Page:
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Child Custody/Legal Decision Making

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Child Custody/Legal Decision Making

Typically, child custody arrangements are settled through voluntary agreement of the parents.  If the parents of a child are unable to agree to child custody arrangements, the court can be used as an intermediary to settle the dispute.  In these actions the court will always look at factors that support “the best interests of the child.”  These factors can include but are not limited to:

  • Physical, emotional, and mental development of the child
  • Child’s age
  • Relationship of the child with each parent
  • Ability of the parent to support the child
  • Home environment
  • Time the child spends with each parent
  • Logistics
  • Schooling

There are two central legal decision-making options in Arizona courts.  These main categories, form a general framework upon which a court or two spouses in a settlement agreement can build from and alter.

  1. Sole legal decision-making:  When sole legal decision-making is ordered, only one parent will have the right to make important decisions for the child.  Both parents can still discuss all decisions, but the ultimate say rests in the hands of the sole legal decision-maker.  Sole legal decision-making can be awarded by agreement of both parents or the court could so order this arrangement if there has been a history of abuse, domestic violence, drug or alcohol abuse, or other circumstances that call into question the fitness of the non-custodial parent.  On rare occasions, the court could also issue this order if the parents are both fit but cannot work with one another.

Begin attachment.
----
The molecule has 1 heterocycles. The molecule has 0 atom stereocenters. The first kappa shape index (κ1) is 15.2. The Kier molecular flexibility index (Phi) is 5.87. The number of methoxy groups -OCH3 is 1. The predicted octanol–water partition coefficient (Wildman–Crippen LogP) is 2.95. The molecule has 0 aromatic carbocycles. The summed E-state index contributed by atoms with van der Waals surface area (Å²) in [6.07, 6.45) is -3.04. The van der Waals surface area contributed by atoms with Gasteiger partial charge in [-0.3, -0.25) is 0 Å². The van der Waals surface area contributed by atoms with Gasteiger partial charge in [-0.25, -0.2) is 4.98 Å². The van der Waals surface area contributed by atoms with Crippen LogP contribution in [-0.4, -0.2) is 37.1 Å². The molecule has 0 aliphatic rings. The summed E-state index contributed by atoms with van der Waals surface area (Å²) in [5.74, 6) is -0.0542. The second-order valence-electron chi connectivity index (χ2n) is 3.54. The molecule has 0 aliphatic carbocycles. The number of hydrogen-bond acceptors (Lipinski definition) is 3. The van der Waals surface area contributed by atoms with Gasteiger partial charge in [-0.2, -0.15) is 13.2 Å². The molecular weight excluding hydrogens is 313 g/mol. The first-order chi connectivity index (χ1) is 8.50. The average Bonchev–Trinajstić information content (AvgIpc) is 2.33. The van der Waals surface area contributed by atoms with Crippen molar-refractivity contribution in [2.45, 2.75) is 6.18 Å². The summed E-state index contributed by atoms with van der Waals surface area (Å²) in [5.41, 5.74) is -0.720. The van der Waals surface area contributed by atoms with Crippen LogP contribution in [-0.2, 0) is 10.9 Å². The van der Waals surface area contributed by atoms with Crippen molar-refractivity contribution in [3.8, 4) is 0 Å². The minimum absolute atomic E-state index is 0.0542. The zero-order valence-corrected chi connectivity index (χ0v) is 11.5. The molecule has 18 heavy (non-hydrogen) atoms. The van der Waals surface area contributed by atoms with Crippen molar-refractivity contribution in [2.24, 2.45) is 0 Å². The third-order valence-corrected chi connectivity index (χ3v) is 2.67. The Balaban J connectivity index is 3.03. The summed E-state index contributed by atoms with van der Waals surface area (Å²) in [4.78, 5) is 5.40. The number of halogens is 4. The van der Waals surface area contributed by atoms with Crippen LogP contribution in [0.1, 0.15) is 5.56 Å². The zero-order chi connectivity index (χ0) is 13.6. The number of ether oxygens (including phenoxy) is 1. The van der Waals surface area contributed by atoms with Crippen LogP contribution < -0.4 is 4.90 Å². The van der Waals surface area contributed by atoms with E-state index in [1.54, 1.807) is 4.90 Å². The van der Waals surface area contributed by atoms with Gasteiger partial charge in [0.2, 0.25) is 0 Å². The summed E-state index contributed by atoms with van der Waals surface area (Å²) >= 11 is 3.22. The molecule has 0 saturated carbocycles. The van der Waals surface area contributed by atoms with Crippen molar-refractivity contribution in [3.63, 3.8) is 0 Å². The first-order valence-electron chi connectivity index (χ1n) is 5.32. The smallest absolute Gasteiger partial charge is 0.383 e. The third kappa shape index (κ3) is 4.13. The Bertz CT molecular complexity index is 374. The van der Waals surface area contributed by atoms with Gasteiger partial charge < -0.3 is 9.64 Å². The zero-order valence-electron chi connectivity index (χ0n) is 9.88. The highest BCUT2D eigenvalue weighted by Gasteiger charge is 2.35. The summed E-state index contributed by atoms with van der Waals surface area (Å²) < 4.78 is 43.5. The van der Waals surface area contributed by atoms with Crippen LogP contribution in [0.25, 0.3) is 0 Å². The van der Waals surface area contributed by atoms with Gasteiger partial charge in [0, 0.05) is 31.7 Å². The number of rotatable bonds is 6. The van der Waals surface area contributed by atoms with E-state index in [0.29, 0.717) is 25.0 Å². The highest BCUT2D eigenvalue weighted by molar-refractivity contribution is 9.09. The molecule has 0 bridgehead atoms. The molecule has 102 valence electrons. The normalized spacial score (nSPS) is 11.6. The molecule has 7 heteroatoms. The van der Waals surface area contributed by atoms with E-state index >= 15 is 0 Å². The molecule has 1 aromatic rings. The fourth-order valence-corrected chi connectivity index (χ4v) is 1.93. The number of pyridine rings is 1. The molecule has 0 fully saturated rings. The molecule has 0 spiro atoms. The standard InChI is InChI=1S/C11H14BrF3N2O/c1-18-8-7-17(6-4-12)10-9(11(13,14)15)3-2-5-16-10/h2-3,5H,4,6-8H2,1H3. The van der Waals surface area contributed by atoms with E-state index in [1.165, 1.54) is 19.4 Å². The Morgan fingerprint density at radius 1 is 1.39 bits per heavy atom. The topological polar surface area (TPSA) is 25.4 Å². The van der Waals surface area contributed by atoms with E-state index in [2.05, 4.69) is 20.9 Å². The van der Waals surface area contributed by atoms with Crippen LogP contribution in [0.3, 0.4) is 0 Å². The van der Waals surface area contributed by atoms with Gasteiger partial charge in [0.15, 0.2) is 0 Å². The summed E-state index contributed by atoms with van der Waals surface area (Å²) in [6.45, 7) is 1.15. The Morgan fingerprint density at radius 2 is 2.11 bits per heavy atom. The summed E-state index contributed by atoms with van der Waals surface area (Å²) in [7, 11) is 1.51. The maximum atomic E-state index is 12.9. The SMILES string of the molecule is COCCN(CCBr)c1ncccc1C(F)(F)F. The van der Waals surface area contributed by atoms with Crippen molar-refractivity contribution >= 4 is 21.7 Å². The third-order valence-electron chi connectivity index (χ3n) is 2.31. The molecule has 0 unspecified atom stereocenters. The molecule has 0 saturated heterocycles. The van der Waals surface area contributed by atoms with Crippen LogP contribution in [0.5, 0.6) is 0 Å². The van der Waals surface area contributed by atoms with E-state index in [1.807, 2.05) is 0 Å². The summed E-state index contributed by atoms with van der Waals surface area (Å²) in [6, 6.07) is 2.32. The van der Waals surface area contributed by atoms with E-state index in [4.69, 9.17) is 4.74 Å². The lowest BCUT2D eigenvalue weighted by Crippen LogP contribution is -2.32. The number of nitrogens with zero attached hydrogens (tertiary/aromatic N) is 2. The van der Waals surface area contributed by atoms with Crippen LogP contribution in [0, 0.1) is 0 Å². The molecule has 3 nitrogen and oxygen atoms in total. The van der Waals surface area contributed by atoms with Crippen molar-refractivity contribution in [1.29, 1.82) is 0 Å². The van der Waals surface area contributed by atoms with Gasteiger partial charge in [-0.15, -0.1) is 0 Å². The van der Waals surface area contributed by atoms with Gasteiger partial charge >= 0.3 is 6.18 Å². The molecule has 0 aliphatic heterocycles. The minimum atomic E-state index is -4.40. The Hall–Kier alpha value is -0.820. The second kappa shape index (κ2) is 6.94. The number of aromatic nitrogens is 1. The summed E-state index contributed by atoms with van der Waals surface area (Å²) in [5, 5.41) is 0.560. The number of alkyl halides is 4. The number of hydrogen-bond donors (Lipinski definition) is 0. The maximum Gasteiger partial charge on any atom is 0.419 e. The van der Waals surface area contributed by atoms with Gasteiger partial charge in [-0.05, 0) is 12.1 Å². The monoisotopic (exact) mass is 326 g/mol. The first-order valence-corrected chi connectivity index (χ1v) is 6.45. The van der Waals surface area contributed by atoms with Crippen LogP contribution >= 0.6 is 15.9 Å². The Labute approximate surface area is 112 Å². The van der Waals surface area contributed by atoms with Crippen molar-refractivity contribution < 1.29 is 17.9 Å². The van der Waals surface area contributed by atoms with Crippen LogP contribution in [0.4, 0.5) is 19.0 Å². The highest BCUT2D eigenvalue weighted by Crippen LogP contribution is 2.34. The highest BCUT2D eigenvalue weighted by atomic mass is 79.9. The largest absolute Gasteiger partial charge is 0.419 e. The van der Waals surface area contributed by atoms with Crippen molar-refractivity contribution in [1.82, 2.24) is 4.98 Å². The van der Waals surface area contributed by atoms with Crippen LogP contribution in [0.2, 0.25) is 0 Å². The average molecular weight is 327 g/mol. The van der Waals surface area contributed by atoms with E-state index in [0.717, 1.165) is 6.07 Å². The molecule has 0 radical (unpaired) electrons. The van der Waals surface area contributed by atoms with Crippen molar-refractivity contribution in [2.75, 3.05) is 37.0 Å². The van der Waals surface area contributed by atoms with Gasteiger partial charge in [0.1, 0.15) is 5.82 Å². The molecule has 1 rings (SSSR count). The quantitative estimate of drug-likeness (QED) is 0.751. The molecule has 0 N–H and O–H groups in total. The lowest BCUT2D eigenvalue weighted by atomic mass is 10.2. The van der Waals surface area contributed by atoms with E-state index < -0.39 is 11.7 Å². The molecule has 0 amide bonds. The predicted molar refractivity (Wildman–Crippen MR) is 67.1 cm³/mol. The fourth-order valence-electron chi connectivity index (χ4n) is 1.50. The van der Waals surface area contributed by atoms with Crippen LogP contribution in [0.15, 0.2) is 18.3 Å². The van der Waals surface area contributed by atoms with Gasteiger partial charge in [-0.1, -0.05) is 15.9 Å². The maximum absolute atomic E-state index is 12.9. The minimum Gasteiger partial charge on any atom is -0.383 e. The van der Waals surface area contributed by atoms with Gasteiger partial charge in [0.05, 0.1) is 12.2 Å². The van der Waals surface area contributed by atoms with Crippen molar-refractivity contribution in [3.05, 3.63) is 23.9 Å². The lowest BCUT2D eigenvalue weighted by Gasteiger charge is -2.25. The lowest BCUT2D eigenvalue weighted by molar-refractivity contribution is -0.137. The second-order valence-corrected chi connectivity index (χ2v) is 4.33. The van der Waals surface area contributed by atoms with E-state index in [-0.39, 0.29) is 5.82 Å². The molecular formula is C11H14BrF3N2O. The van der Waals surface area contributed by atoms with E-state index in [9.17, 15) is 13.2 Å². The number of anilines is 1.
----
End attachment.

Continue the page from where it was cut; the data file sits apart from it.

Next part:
2. Joint legal decision-making: With an award of joint legal decision-making, both parents will have equal rights to make decisions for the child.  Neither parent will have a preference over the other’s decision.  Sometimes, the court may order that only one parent have legal decision-making over certain issues.

There is often a misconception that the courts favors mothers over fathers. That is not the case.  The court understands that meaningful contact by BOTH parents in the upbringing of a child is important to their development. Typically, the court will award joint custody to both parents so long as it supports the “best interests of the child.” In this determination issues of legal decision making, physical custody, and parenting time should be settled. Due to the complexities and importance of these types of issues, it is vital that parents secure a qualified child custody attorney to represent them during any child custody proceeding.

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